The U.S. Department of Housing and Urban Development backs Gov. Linda Lingle’s contention that two state laws designed to steer public works contracts to local construction companies are putting federally funded projects here in jeopardy, Lingle said yesterday.
One of the laws (Act 68, 2010) requires that 80 percent of workers hired for state construction projects be Hawaii residents. The other (Act 17, 2009) gives preference to companies with apprenticeship programs that are registered with the state.
The Lingle administration lobbied against both laws, and the governor eventually vetoed them, only to have lawmakers override the vetoes.
Lingle cited yesterday a Sept. 16 memo from the local HUD field office director that said the laws violate HUD procurement regulations. In light of the memo, Lingle said she will ask for rulings as to whether the laws violate procurement laws of other federal agencies.
"I encourage the Legislature to take immediate steps to repeal these two laws since they place federally funded projects in Hawaii in jeopardy and could even subject the state to fines and penalties for violating federal procurement rules," Lingle said in a news release.
State law requires that 80 percent of workers on state public works projects be Hawaii residents.
» Gov. Linda Lingle said yesterday the law could jeopardize federally funded projects here. Lingle cited an "information bulletin" from the Department of Housing and Urban Development that says the law violates HUD’s procurement regulations.
» Sen. Laura Figueira (D, North Shore-Wahiawa) said the law is not in conflict with HUD rules because the bill was written specifically to exclude federally funded projects.
» Nathaniel Kinney, director of business development for the local unit of the International Union of Painters and Allied Trades, said Lingle is trying to repeal a law that survived despite her veto.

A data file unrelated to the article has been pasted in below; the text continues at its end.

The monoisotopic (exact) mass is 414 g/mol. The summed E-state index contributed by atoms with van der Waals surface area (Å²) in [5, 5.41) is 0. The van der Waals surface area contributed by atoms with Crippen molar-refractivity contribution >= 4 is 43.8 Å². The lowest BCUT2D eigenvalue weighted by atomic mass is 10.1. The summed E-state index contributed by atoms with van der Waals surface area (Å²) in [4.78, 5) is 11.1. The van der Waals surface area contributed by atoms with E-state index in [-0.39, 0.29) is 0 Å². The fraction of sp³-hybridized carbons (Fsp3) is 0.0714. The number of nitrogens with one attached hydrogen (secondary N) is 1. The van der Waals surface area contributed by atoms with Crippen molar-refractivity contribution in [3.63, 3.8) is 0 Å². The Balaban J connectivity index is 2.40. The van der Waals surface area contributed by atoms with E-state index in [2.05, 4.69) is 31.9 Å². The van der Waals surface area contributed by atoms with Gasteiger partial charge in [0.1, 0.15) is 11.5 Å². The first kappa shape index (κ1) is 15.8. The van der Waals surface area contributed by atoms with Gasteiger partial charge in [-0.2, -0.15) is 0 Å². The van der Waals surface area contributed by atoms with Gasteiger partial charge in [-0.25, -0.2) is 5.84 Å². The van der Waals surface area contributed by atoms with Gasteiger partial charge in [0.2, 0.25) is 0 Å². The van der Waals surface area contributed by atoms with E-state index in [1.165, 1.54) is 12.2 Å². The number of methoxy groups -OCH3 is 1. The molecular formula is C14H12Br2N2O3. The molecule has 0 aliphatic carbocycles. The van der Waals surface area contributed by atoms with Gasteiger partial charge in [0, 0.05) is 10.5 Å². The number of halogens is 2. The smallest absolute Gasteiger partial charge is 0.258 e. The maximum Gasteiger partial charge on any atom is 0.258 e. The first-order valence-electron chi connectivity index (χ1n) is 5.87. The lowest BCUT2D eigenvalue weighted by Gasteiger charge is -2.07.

However, lawmakers said they anticipated such a scenario and specifically wrote Act 68 so that it would not apply to projects receiving federal funding.
"When the bill was drafted and heard, that concern was raised, and we included language to exempt federally funded projects," said Laura Figueira (D, North Shore-Wahiawa). "We were aware of a potential conflict."
A so-called "saving clause" added by lawmakers reads, "This chapter shall not apply if the application of this chapter is in conflict with any federal law, or if the application of this chapter will disqualify any state or county agency from receiving federal funds or aid."
However, there was no such clause included in Act 17, which gives a competitive edge to bidders that have apprenticeship agreements registered with the state Labor Department. The law instructs state and county agencies to reduce the amount of those bids by 5 percent when choosing the lowest bid.
Acting Honolulu Mayor Kirk Caldwell said that no city and county projects would be affected by Act 68, the law requiring 80 percent local worker participation.
"I don’t think it affects the city and county. If you look at the act, there is a section for conflict with federal law," he said.
The chief planner for the Hawaii Public Housing Authority said he has requested guidance from the state Attorney General’s office on how to proceed.
"We haven’t heard from the governor’s office, telling us not to do anything," said the HPHA’s Alan Sarhan.
"The state procurement office also will have to figure out how to write procedures and provide guidance to state agencies regarding what they see is the applicability of state law."
A union official who pushed for passage of the bills characterized Lingle’s latest challenge as a last-ditch attempt to thwart the intent of the Legislature.
"For them to suddenly have this problem makes you wonder whether caution has turned to obstructionism, and we believe they’ve crossed that line," said Nathaniel Kinney, director of business development for District Council 50 of the International Union of Painters and Allied Trades.